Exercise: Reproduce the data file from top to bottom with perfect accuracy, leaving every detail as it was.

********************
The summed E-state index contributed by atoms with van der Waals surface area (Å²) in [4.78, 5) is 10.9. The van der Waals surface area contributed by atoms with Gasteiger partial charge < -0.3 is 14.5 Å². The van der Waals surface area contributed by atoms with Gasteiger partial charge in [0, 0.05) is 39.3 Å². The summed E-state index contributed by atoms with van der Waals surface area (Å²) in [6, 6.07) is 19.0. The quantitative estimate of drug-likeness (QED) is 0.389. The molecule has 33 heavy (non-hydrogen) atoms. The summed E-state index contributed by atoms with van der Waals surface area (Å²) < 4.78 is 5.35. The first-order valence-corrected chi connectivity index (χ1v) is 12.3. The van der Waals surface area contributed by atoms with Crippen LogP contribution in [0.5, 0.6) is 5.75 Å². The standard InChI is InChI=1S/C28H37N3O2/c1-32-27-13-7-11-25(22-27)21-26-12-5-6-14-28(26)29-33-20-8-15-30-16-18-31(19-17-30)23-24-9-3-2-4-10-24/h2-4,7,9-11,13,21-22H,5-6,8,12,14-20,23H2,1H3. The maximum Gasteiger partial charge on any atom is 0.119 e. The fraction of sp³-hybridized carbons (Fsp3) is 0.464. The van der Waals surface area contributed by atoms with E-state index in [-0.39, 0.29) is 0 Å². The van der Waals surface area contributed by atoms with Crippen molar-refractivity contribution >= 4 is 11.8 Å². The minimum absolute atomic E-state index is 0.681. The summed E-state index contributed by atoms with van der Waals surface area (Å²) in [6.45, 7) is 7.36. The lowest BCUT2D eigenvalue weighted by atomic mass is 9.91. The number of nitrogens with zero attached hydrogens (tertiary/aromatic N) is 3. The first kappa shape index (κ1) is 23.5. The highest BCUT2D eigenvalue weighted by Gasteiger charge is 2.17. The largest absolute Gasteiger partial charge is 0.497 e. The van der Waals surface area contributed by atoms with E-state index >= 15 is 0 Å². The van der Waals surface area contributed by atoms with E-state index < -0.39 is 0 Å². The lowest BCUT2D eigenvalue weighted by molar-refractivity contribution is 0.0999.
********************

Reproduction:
The summed E-state index contributed by atoms with van der Waals surface area (Å²) in [4.78, 5) is 10.9. The van der Waals surface area contributed by atoms with Gasteiger partial charge < -0.3 is 14.5 Å². The van der Waals surface area contributed by atoms with Gasteiger partial charge in [0, 0.05) is 39.3 Å². The summed E-state index contributed by atoms with van der Waals surface area (Å²) in [6, 6.07) is 19.0. The quantitative estimate of drug-likeness (QED) is 0.389. The molecule has 33 heavy (non-hydrogen) atoms. The summed E-state index contributed by atoms with van der Waals surface area (Å²) < 4.78 is 5.35. The first-order valence-corrected chi connectivity index (χ1v) is 12.3. The van der Waals surface area contributed by atoms with Crippen LogP contribution in [0.5, 0.6) is 5.75 Å². The standard InChI is InChI=1S/C28H37N3O2/c1-32-27-13-7-11-25(22-27)21-26-12-5-6-14-28(26)29-33-20-8-15-30-16-18-31(19-17-30)23-24-9-3-2-4-10-24/h2-4,7,9-11,13,21-22H,5-6,8,12,14-20,23H2,1H3. The maximum Gasteiger partial charge on any atom is 0.119 e. The fraction of sp³-hybridized carbons (Fsp3) is 0.464. The van der Waals surface area contributed by atoms with E-state index in [-0.39, 0.29) is 0 Å². The van der Waals surface area contributed by atoms with Crippen molar-refractivity contribution >= 4 is 11.8 Å². The minimum absolute atomic E-state index is 0.681. The summed E-state index contributed by atoms with van der Waals surface area (Å²) in [6.45, 7) is 7.36. The lowest BCUT2D eigenvalue weighted by atomic mass is 9.91. The number of nitrogens with zero attached hydrogens (tertiary/aromatic N) is 3. The first kappa shape index (κ1) is 23.5. The highest BCUT2D eigenvalue weighted by Gasteiger charge is 2.17. The largest absolute Gasteiger partial charge is 0.497 e. The van der Waals surface area contributed by atoms with E-state index >= 15 is 0 Å². The van der Waals surface area contributed by atoms with E-state index < -0.39 is 0 Å². The lowest BCUT2D eigenvalue weighted by molar-refractivity contribution is 0.0999.